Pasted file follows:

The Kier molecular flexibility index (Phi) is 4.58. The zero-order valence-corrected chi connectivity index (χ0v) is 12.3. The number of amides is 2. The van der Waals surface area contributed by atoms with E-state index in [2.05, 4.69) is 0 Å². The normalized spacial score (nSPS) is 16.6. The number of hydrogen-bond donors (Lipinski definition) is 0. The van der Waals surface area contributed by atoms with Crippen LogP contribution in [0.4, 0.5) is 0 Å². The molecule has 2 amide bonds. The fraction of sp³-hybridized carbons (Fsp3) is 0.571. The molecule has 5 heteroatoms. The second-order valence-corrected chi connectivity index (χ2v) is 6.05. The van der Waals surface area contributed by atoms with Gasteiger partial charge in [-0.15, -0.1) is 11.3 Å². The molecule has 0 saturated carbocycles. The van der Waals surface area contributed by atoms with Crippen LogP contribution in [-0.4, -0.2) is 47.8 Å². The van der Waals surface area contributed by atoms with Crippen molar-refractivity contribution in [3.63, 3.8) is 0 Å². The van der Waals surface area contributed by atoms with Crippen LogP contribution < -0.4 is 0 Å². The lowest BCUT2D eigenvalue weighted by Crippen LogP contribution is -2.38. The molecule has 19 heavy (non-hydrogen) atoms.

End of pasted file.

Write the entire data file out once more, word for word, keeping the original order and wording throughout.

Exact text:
The Kier molecular flexibility index (Phi) is 4.58. The zero-order valence-corrected chi connectivity index (χ0v) is 12.3. The number of amides is 2. The van der Waals surface area contributed by atoms with E-state index in [2.05, 4.69) is 0 Å². The normalized spacial score (nSPS) is 16.6. The number of hydrogen-bond donors (Lipinski definition) is 0. The van der Waals surface area contributed by atoms with Crippen LogP contribution in [0.4, 0.5) is 0 Å². The molecule has 2 amide bonds. The fraction of sp³-hybridized carbons (Fsp3) is 0.571. The molecule has 5 heteroatoms. The second-order valence-corrected chi connectivity index (χ2v) is 6.05. The van der Waals surface area contributed by atoms with Gasteiger partial charge in [-0.15, -0.1) is 11.3 Å². The molecule has 0 saturated carbocycles. The van der Waals surface area contributed by atoms with Crippen LogP contribution in [-0.4, -0.2) is 47.8 Å². The van der Waals surface area contributed by atoms with Crippen molar-refractivity contribution in [3.63, 3.8) is 0 Å². The van der Waals surface area contributed by atoms with Crippen LogP contribution < -0.4 is 0 Å². The lowest BCUT2D eigenvalue weighted by Crippen LogP contribution is -2.38. The molecule has 19 heavy (non-hydrogen) atoms.